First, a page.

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The 1879 Mathushek square am working on has residual rust inside the agraffe holes, from the really rusty wires.
Been decades since I really had to think about agraffe hole gunk.
Haven't tackled it yet.
Q-tips with 30% vinegar, rubbing alcohol, CLR (lol)?
Tight tubes of fine sandpaper?
All ears and open mind on how to *not waste my time getting them clean enough to string n tune to basic level*.
(PS the budget for THIS tiny step is approx $4.27, so no new agraffes duh)

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$4.27 is way too much.

Take 20 inches or so of a heavy piece of core wire (#22 or so) from a bass string clipping and roll the last two inches of it between two files. This will roughen it up a little. Then swedge it about an inch from the end with a hammer on an anvil, (or heavy vise), until it is just a scant bit too wide to pass through the agraffe. This will create a flattened burnisher/chaser. Cut the end just short enough to that there is approx. 3mm of round wire in front of the flattened portion and chuck it up in a 1/4" drill.

The 20 inch length allow you to insert and guide the wire by hand without worrying about getting the drill perfectly lined up with the bore of the agraffe, and the sledging will create a leading "shoulder" to the swedge that leaves a soft exit in the agraffe hole.

You may need two or three of these, as agraffe holes are rarely the same size, even on the same agraffe. You want to be able to pass the swedge through the agraffe with light pressure from the pushing the drill into it. The roughed edges will begin to show a brass tint as it passes through successive agraffe. It can be done without the roughing if one simply wants to burnish, but I found that a very light abrasion does the job faster.
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Interesting method Ed. I have routinely used abrasive cord purchased from Schaff. Just run it back and forth a few times with upward pressure and done. Takes about 30 or 40 minutes to do the whole set (and several pieces of cord as they will wear out).

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If there is oil or grease i would just wash out the string holes with lacquer thinner.

I would take a regular twist bit that is just barely below the diameter of the face of the string hole and grind it so the angle of the bit behind the cutting edge does not slope below the cutting edge. This will make the bit a V-shaped scraper of sorts. Then place a rest block clamped to the drill press table and set the drill stop so the bit just scrapes away enough brass to leave the original string contact surface in the center of the agraffe at about 1mm width.

Then buff the agraffes. And install them after the plate is sprayed gold but before you spray a clear top coat.

Last edited by Ed McMorrow, RPT; 04/16/22 11:23 PM.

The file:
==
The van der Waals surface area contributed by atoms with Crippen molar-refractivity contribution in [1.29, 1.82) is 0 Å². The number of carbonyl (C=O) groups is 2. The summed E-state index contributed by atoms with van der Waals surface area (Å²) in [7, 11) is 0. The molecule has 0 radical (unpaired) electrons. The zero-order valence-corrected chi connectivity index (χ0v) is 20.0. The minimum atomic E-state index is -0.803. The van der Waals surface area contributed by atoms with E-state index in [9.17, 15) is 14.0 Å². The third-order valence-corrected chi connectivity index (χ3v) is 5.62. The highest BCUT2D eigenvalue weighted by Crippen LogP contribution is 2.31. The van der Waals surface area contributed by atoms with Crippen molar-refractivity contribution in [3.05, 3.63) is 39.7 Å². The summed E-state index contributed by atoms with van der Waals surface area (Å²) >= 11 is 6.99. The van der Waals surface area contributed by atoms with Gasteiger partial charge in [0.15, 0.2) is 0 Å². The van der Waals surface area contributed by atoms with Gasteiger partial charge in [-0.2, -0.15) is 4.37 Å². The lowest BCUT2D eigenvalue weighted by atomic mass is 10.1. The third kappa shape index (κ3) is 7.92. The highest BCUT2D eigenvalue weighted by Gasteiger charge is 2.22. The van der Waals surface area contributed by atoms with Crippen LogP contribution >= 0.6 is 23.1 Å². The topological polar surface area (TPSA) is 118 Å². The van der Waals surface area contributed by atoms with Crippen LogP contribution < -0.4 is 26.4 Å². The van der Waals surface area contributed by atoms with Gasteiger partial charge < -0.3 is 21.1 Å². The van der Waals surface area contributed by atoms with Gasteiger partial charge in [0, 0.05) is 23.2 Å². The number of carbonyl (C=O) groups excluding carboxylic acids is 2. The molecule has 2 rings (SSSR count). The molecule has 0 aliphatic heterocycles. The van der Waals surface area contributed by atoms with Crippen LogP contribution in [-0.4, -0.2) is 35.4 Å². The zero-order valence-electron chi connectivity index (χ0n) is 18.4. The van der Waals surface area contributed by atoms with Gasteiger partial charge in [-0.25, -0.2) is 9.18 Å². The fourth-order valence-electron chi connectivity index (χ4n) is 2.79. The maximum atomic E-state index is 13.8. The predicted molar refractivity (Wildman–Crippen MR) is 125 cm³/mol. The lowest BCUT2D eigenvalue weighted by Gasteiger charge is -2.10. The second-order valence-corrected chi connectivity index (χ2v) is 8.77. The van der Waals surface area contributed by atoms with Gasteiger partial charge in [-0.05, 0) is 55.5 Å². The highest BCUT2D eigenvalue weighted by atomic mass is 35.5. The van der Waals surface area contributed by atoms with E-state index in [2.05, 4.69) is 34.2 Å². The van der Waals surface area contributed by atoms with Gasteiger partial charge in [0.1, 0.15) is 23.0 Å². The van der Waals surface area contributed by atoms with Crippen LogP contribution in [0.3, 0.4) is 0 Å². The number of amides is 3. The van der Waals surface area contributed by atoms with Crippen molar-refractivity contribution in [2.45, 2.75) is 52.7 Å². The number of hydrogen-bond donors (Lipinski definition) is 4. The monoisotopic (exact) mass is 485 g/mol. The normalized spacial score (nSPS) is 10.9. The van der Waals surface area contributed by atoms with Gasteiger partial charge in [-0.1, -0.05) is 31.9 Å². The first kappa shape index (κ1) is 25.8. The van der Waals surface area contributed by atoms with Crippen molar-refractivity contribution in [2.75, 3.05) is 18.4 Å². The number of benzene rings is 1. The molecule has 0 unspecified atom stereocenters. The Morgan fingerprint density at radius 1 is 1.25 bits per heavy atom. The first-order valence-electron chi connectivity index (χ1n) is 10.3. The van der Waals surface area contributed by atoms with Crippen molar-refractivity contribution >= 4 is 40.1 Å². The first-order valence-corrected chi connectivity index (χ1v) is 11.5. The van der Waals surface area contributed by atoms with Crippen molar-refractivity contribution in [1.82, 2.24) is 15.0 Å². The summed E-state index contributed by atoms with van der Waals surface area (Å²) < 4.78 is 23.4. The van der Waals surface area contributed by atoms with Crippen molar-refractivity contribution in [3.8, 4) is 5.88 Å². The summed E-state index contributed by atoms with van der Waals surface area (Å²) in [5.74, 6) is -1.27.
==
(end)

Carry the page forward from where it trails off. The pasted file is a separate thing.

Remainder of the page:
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Please add your insightful corrections in case my thinking is completely off track, but unless the agraffes are full of gunk AND deformed, the last thing you want to do is to somehow change the agraffes' physical specs.

Identify the gunk's chemical/physical composition and match those to a solvent that doesn't aggressively react with brass. Put agraffes into solution, leave them there for a couple of hours and then clean them with an appropriate tool such as a fitting interdental brushes. Rinse and repeat. Meaning: Keep them as they are and free them of gunk without any physical application of force in those parts where they meet the strings.

If they are already deformed inconsistently from strings of steel being harder than brass, then cleaning might be a short term remedy, but in the long term you will want to change them for new ones anyway.

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Stock agraffe string hole specs are wrong. If you champfer the string holes so as to reduce the actual string contact point to no wider than 1mm, they will never buzz. The string will self machine the brass so as to produce the perfect radius for the string bearing angle in that piano.

Piano wire lives and sound best when the full function of the pivot termination principle is developed at the tuning pin end of the string, and the termination point material is softer than the piano wire.

That way the piano wire can self machine the final shape of the termination point and allow a tiny bit of work hardening at the contact point by the initial tuning and spacing process of stringing a piano. The piano string will not cut through the termination point like a cheese cutter.

I have been doing them this way since about 1977 and never any problems. I still tune many of the first pianos I did this on.


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I've done it with Q-tips in a Dremel tool with a bit of Brass-o. I remember this changing the shape of the hole a bit, removing some of the deformation from the string. That's a good thing from what I've heard, but it's possible to be too aggressive. (Don't just shove the whole Q-tip in the hole.) The other method I know of is the abrasive cord P W Grey mentioned.


Anthony Willey, RPT
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